A great description of addiction:
If you never find your drug of choice, a dirty band-aid to the gaping wound of neurochemical imbalance, then perhaps you’ll never find addiction. For most of us, it isn’t worth the experiment to know. For others, it starts out innocently, by becoming too reliant on pain pills prescribed by a doctor after an accident. Would you be “better” with a neurochemical enhancement? I’ve been to rehab facilities and have seen good people lose their livelihoods, children and everything they hold dear. And thus, I ask: how could you say it’s not chemistry? How could you say it’s choice? Choice to feel robbed of free will? Choice to be dependent?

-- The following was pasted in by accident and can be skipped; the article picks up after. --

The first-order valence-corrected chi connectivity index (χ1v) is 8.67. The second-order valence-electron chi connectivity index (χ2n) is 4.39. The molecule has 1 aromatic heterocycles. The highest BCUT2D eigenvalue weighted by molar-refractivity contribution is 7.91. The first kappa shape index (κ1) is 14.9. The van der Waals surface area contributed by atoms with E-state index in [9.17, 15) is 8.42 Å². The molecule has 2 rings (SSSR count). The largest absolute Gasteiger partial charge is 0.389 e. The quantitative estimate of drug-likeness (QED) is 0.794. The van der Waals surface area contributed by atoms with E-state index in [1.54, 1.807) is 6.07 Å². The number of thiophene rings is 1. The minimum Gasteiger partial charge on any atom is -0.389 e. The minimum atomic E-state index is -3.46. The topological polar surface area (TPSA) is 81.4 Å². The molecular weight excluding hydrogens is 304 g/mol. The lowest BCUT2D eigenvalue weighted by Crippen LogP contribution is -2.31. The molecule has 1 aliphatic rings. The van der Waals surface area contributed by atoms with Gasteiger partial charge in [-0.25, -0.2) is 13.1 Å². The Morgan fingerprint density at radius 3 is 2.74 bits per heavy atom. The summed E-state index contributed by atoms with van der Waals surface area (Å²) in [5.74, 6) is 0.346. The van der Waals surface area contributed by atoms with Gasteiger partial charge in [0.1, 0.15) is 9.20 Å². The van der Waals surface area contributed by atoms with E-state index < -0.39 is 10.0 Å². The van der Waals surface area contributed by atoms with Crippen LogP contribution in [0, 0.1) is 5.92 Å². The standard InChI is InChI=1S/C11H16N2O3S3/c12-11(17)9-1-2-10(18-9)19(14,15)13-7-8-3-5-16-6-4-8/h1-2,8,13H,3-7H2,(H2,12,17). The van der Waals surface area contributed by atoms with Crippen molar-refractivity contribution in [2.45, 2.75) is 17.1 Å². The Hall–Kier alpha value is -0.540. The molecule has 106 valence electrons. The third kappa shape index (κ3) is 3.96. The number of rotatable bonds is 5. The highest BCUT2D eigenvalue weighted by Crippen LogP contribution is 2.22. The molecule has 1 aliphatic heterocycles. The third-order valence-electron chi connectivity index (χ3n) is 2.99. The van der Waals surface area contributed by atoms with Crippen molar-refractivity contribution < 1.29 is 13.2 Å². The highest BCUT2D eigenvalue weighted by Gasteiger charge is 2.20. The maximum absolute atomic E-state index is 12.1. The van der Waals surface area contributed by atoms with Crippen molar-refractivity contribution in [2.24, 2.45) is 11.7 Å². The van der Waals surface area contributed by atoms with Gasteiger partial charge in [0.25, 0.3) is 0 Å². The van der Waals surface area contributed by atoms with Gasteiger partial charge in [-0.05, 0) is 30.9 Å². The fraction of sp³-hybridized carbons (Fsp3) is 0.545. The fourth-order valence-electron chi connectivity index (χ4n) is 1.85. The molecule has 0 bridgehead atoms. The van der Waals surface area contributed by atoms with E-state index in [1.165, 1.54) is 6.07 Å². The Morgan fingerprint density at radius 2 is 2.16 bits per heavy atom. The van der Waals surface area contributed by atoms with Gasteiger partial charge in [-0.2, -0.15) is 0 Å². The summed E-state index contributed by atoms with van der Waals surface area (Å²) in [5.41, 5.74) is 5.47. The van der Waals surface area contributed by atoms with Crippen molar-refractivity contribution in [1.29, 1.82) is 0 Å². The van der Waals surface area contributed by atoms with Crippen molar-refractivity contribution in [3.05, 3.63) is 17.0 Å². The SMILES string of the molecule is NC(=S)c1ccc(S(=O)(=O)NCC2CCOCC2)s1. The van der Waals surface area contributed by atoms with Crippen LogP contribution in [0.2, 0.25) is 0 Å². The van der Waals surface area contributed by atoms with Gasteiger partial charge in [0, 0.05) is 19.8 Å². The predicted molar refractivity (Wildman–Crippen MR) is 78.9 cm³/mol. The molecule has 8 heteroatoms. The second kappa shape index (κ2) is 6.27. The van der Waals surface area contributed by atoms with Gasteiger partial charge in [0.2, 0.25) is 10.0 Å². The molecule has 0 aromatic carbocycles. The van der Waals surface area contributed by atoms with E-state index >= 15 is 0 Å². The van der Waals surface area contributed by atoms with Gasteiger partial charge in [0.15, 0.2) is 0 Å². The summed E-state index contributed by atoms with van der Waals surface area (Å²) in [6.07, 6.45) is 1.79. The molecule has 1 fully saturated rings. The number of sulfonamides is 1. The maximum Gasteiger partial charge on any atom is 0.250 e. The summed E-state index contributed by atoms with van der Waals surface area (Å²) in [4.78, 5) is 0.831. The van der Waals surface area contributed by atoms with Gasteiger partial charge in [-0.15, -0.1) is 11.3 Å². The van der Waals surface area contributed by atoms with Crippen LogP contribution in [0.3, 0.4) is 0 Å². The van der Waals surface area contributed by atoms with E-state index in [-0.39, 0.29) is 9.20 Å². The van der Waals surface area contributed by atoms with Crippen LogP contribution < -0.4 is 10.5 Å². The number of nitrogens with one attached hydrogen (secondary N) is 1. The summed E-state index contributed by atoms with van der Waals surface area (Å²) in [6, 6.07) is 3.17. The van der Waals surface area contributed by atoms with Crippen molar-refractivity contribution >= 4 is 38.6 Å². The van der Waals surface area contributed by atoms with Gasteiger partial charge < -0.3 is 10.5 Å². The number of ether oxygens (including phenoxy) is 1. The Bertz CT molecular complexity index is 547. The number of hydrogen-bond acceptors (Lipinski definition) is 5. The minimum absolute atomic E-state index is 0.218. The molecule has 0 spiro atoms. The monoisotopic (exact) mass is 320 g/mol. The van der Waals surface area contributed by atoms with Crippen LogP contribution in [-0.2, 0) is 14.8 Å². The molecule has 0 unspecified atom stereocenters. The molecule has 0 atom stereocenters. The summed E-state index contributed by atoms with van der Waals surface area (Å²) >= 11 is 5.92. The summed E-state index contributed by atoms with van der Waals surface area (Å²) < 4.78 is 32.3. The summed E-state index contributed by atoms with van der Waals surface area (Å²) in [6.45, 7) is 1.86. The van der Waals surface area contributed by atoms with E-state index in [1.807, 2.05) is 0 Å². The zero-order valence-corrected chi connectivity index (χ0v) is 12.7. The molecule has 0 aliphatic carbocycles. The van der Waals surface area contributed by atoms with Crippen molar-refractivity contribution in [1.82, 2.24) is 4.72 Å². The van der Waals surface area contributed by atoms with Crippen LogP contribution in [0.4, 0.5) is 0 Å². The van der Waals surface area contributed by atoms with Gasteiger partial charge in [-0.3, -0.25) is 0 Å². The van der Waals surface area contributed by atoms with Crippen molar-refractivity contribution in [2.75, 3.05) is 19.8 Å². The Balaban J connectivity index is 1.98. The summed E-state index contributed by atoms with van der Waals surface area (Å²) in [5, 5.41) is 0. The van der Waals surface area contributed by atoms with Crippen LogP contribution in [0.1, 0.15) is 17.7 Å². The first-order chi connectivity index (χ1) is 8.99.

For addicts, it’s never over. A structure in the reptilian or old brain, the amygdala, causes the addict to crave a drug when she recognizes people, places, situations or patterns with which she’s previously used. It’s instinct, without conscious thought. Consider this: if you’re drowning, you’ll push up for air. So will an addict, only her air is a drug.